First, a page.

Since the navigable airspace which Congress had placed in the public domain was airspace above what was deemed the minimum safe altitude (“MSA”), the Supreme Court reasoned that airspace above the MSA was immune from suits against the government for a takings violation.

      The Causby Court put forth two key principles regarding airspace below the MSA. First, landowners have “exclusive control of the immediate reaches of the enveloping atmosphere.” Second, landowners own at least as much of the space above the ground as they can occupy or use in connection with the land.

      While it appears that the lowest “navigable airspace” could descend to is just over the Causby limits, the circumstances of the case may limit its applicability. Causby took place during World War II. It involved large military aircraft flying 83 feet above the farmer’s property. The unsettling noise resulted in the destruction of the use of the property as a commercial chicken farm and caused the farmer’s family severe anxiety from the lack of sleep. In contrast, drones are typically not noisy or earsplitting, and often fly well below 83 feet. Further, drone technology did not exist when Causby was decided 70 years ago.

      The Court ruled in favor of the farmer. However, several questions linger including “where the precise boundaries of public airspace above the farm meet the immediate reaches of the farmer’s property” and how high state government’s rights extend.

    • donnie at 9:55 pm

      Negative you stated your neighbor. Maybe they were hovering over the property line i would talk with them personally first letting them know it makes you uncomfortable before taking further action.

  • Kbmarines at 10:23 am

    I just bought a drone near conyers ga and was wondering is it even worth having since I am an rc hobbyist and love cars and truggies but never had a drone before? I mean will I get in trouble flying around my house or in a park? Just not sure where I can fly the drone when I do get it because of all the laws saying where you cant fly?

  • Captain Rick G. at 6:56 pm

    I’m former FAA and assisted the 1989 AMA waiver for RC aircraft ops. I’m also a helicopter pilot in GA. The videos this guy took concern me as he is clearly flying over 400 ft AGL. I know this because I fly over these areas at 500 ft AGL all the time. Even more disturbing is he is within 5 miles of airports and flying at reporting points for arrival aircraft. What this guy did is clearly illegal now, don’t do it.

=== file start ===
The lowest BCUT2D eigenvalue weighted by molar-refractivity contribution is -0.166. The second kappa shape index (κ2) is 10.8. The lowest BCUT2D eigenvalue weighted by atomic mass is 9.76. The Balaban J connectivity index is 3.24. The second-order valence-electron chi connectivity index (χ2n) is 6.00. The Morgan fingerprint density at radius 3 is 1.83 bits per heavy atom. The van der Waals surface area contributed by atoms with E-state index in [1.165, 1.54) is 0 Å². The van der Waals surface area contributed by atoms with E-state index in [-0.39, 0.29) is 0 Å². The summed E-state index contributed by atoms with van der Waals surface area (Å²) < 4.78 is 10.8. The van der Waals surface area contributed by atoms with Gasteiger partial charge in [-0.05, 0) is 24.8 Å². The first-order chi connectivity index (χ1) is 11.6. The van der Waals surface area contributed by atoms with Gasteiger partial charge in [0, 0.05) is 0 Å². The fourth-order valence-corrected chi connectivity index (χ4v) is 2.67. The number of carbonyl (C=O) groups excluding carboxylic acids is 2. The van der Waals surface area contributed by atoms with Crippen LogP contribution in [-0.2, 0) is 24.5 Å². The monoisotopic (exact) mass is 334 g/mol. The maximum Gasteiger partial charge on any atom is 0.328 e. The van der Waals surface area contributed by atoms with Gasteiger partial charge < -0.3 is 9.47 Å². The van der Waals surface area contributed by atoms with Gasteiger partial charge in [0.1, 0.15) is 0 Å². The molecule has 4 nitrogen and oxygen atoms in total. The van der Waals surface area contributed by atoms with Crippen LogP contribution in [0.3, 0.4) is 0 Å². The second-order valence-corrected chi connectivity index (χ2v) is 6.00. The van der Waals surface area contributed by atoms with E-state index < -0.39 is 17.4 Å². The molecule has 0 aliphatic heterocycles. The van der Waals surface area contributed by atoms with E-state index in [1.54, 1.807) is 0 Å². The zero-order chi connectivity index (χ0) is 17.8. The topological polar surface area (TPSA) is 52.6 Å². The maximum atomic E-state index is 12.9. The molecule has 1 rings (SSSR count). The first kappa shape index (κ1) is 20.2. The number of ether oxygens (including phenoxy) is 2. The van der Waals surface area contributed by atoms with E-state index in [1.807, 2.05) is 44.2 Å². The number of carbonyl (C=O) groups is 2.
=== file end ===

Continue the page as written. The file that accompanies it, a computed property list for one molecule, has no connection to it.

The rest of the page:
• Carlo F at 6:17 pm

      I guess it all depends. As they say with government regulations “There’s a waiver for everything” so exceeding the 400 ft AGL rule is possible if you contact the FAA, get permits and NOTAMS issued for certain flight activities. He’s also operating that sUAS at night (past the end of evening civil twilight and before the start of morning civil twilight), which is also illegal without special flight permits to do so.

    • Mark W. at 8:21 pm

      Capt Rick. I have a question for you. I live intown in the City of Atlanta. For the last approx. 2 years there has been a constant flow of helicopter traffic flying, at high speed, a corridor north-west to south-east and south east to north-west, day and night at levels that are so low I can feel the vibration in my body while I am in my house. I have been told by the flight standards office that I need to give them tail numbers. The only way to get the tail numbers that I can determine is with a drone. Suggestions?

  • Paul Baldwin at 5:20 pm

    Can an HOA restrict use of drones over the community’s private lake that is home to ducks and geese?

  • Mark Thompson at 9:37 pm

    I am registered with the FAA Part 107 and I am starting to fly a drone for my company. I recently saw that I have to take a test at a site in Jefferson County Georgia (I’m assuming because of GDOT). Where can I get more information on this?

  • mary at 11:07 pm

    A similar question to another posted. A drone has been hovering over my deck for several evenings in a row. I heard the buzzing noise at times, so it was close. I live in a densely populated neighborhood in Atlanta where houses are close together. Our neighborhood is also within 5 miles of Charley Brown airport. Would like to talk to this neighbor in a friendly way, but am concerned about his voyeuristic tendencies. Not sure what else he is capable of.
    What agency would be a good source to discuss this with.

  • kevin at 7:09 pm

    how late can i fly my drone